Warship's Homecoming First Kiss Shared by Gay Men for the First Time - NBC 5 Dallas-Fort Worth
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Warship's Homecoming First Kiss Shared by Gay Men for the First Time

The first kiss took place during the homecoming of USS San Francisco



    Warship's Homecoming First Kiss Shared by Gay Men for the First Time

    A San Diego man and his partner were the first male same-sex couple to be chosen for the ceremonial first kiss during the homecoming of submarine warship USS San Francisco.

    Thomas Sawicki and his boyfriend Shawn Brier were the lucky couple chosen to share the first kiss off the ship as the fast-attack submarine reunited with its home port at Naval Base Point Loma Monday afternoon. Families lined the dock awaiting the arrival of husbands, sons, dads and brothers returning from a seven-month stint in the Western Pacific.

    "Everyone was cheering for me when they announced it over email," Sawicki said. "Everyone was very excited, very supportive, very happy."

    The seven-month WestPac deployment was the first for the couple. Sawicki's boyfriend said he was nervous.

    "I don't want to screw it up and fall in the water or something," Brier said.

    The American Military Partner Association, a support network for LGBT couples in the military, praised the choice as a milestone for "modern military families."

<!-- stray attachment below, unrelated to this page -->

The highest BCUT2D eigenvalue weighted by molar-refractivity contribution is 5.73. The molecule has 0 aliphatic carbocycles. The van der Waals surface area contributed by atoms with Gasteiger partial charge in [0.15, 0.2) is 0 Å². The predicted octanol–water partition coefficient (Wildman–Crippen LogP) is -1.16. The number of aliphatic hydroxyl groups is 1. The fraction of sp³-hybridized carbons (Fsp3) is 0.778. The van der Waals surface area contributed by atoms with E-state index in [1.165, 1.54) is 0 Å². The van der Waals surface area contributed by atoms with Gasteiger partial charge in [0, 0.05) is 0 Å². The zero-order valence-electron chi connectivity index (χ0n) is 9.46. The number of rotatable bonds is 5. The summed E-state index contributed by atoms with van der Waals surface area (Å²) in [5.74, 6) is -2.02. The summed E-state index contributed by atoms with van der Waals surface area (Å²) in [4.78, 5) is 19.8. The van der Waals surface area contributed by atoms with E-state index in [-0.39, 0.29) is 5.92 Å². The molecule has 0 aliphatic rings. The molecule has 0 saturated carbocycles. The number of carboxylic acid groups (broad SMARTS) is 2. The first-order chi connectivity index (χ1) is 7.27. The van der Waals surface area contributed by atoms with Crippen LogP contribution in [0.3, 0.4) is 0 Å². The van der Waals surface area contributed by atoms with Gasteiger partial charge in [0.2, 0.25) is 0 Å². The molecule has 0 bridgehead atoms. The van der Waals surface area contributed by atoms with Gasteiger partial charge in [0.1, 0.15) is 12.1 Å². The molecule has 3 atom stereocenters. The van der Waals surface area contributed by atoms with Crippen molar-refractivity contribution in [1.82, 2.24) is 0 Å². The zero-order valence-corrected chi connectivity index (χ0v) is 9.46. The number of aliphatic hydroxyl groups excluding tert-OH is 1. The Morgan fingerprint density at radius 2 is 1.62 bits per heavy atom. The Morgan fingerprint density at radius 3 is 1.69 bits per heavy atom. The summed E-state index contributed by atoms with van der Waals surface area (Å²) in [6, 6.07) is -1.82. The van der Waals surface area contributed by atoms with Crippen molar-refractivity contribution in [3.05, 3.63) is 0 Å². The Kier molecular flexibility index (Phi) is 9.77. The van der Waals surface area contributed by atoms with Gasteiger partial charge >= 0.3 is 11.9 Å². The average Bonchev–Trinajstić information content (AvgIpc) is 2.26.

"Since the repeal of the discriminatory 'Don't Ask, Don't Tell' law, we've made tremendous progress as a community and as a nation in our pursuit of liberty and justice for all Americans," said the American Military Partner Association President Ashley Broadway-Mack. "Although we still have progress to make, moments like these remind us just how far we've come."

    Dozens of other local families were reunited Monday afternoon as well.

    The Los-Angeles class nuclear sub has quite a history. After smashing into an underwater mountain at full speed in 2005, killing one and injuring 97 sailors, $134 million was spent to fix it before finding its home port here in San Diego.

    It's the second oldest warship submarine in the fleet, according to the ship's captain, and it's due to be converted in a few years to serve as a training platform for newly recruited nuclear officers.